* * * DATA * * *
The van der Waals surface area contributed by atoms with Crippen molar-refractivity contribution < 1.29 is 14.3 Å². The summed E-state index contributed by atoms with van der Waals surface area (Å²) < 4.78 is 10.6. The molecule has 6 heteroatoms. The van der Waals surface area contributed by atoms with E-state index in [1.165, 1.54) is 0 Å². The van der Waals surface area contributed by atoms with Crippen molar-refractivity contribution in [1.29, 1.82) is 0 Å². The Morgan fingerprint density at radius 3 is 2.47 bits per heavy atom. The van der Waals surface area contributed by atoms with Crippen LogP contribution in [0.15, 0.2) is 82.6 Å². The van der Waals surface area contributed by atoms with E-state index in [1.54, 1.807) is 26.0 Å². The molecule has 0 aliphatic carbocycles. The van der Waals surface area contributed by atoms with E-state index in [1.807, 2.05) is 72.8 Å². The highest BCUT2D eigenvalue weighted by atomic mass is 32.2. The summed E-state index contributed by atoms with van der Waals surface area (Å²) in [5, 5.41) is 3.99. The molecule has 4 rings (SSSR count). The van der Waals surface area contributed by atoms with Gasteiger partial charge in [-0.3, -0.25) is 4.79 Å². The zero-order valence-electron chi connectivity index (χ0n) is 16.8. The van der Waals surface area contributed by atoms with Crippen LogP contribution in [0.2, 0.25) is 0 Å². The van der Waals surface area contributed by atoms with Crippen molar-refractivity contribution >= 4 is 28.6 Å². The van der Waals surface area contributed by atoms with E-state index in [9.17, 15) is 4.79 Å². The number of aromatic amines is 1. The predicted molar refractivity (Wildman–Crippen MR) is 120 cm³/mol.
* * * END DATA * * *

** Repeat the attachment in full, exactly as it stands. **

The van der Waals surface area contributed by atoms with Crippen molar-refractivity contribution < 1.29 is 14.3 Å². The summed E-state index contributed by atoms with van der Waals surface area (Å²) < 4.78 is 10.6. The molecule has 6 heteroatoms. The van der Waals surface area contributed by atoms with E-state index in [1.165, 1.54) is 0 Å². The van der Waals surface area contributed by atoms with Crippen molar-refractivity contribution in [1.29, 1.82) is 0 Å². The Morgan fingerprint density at radius 3 is 2.47 bits per heavy atom. The van der Waals surface area contributed by atoms with Crippen LogP contribution in [0.15, 0.2) is 82.6 Å². The van der Waals surface area contributed by atoms with E-state index in [1.54, 1.807) is 26.0 Å². The molecule has 0 aliphatic carbocycles. The van der Waals surface area contributed by atoms with E-state index in [1.807, 2.05) is 72.8 Å². The highest BCUT2D eigenvalue weighted by atomic mass is 32.2. The summed E-state index contributed by atoms with van der Waals surface area (Å²) in [5, 5.41) is 3.99. The molecule has 4 rings (SSSR count). The van der Waals surface area contributed by atoms with Gasteiger partial charge in [-0.3, -0.25) is 4.79 Å². The zero-order valence-electron chi connectivity index (χ0n) is 16.8. The van der Waals surface area contributed by atoms with Crippen LogP contribution in [0.2, 0.25) is 0 Å². The van der Waals surface area contributed by atoms with Crippen molar-refractivity contribution >= 4 is 28.6 Å². The van der Waals surface area contributed by atoms with E-state index in [9.17, 15) is 4.79 Å². The number of aromatic amines is 1. The predicted molar refractivity (Wildman–Crippen MR) is 120 cm³/mol.